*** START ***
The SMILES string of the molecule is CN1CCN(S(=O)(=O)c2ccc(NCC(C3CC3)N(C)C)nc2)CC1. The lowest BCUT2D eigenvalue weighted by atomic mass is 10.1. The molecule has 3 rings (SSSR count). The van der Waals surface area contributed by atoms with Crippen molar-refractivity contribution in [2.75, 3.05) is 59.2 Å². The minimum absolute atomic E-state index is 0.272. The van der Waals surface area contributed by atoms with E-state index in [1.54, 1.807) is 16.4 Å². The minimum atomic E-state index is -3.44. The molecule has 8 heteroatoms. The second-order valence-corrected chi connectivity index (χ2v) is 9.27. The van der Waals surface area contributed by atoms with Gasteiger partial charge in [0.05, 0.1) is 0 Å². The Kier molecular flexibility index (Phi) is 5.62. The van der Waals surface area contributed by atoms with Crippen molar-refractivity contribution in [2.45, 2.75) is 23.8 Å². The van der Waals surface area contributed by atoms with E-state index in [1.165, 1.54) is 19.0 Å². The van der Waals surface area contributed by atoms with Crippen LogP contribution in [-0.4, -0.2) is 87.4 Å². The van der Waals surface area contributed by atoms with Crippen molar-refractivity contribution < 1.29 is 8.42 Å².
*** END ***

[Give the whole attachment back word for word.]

The SMILES string of the molecule is CN1CCN(S(=O)(=O)c2ccc(NCC(C3CC3)N(C)C)nc2)CC1. The lowest BCUT2D eigenvalue weighted by atomic mass is 10.1. The molecule has 3 rings (SSSR count). The van der Waals surface area contributed by atoms with Crippen molar-refractivity contribution in [2.75, 3.05) is 59.2 Å². The minimum absolute atomic E-state index is 0.272. The van der Waals surface area contributed by atoms with E-state index in [1.54, 1.807) is 16.4 Å². The minimum atomic E-state index is -3.44. The molecule has 8 heteroatoms. The second-order valence-corrected chi connectivity index (χ2v) is 9.27. The van der Waals surface area contributed by atoms with Gasteiger partial charge in [0.05, 0.1) is 0 Å². The Kier molecular flexibility index (Phi) is 5.62. The van der Waals surface area contributed by atoms with Crippen molar-refractivity contribution in [2.45, 2.75) is 23.8 Å². The van der Waals surface area contributed by atoms with E-state index in [1.165, 1.54) is 19.0 Å². The van der Waals surface area contributed by atoms with Crippen LogP contribution in [-0.4, -0.2) is 87.4 Å². The van der Waals surface area contributed by atoms with Crippen molar-refractivity contribution < 1.29 is 8.42 Å².